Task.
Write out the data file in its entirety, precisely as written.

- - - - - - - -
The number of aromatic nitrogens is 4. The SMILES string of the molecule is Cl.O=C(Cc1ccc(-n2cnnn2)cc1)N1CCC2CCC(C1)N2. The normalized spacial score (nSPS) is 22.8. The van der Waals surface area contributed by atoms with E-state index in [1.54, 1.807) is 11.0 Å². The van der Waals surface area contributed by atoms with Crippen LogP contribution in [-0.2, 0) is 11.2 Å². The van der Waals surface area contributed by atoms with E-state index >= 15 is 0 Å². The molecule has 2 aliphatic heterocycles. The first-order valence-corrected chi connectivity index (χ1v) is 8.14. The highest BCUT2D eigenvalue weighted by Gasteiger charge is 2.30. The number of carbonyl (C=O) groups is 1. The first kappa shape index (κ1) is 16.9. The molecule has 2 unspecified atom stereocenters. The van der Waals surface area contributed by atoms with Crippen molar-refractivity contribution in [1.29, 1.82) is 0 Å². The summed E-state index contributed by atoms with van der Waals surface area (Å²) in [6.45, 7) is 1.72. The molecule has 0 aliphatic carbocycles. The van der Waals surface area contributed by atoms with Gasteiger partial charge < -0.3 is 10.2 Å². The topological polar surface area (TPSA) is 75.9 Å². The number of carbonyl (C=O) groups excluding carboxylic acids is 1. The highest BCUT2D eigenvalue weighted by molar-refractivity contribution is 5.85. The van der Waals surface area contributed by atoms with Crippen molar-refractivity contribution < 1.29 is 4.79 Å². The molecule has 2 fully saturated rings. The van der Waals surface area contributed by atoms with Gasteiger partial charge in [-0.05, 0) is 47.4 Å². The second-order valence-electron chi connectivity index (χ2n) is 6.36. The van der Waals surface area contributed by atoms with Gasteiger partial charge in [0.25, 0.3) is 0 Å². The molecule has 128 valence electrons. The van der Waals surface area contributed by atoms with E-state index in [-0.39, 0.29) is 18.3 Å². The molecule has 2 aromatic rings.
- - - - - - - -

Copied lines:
The number of aromatic nitrogens is 4. The SMILES string of the molecule is Cl.O=C(Cc1ccc(-n2cnnn2)cc1)N1CCC2CCC(C1)N2. The normalized spacial score (nSPS) is 22.8. The van der Waals surface area contributed by atoms with E-state index in [1.54, 1.807) is 11.0 Å². The van der Waals surface area contributed by atoms with Crippen LogP contribution in [-0.2, 0) is 11.2 Å². The van der Waals surface area contributed by atoms with E-state index >= 15 is 0 Å². The molecule has 2 aliphatic heterocycles. The first-order valence-corrected chi connectivity index (χ1v) is 8.14. The highest BCUT2D eigenvalue weighted by Gasteiger charge is 2.30. The number of carbonyl (C=O) groups is 1. The first kappa shape index (κ1) is 16.9. The molecule has 2 unspecified atom stereocenters. The van der Waals surface area contributed by atoms with Crippen molar-refractivity contribution in [1.29, 1.82) is 0 Å². The summed E-state index contributed by atoms with van der Waals surface area (Å²) in [6.45, 7) is 1.72. The molecule has 0 aliphatic carbocycles. The van der Waals surface area contributed by atoms with Gasteiger partial charge < -0.3 is 10.2 Å². The topological polar surface area (TPSA) is 75.9 Å². The number of carbonyl (C=O) groups excluding carboxylic acids is 1. The highest BCUT2D eigenvalue weighted by molar-refractivity contribution is 5.85. The van der Waals surface area contributed by atoms with Crippen molar-refractivity contribution < 1.29 is 4.79 Å². The molecule has 2 fully saturated rings. The van der Waals surface area contributed by atoms with Gasteiger partial charge in [-0.05, 0) is 47.4 Å². The second-order valence-electron chi connectivity index (χ2n) is 6.36. The van der Waals surface area contributed by atoms with Gasteiger partial charge in [0.25, 0.3) is 0 Å². The molecule has 128 valence electrons. The van der Waals surface area contributed by atoms with E-state index in [-0.39, 0.29) is 18.3 Å². The molecule has 2 aromatic rings.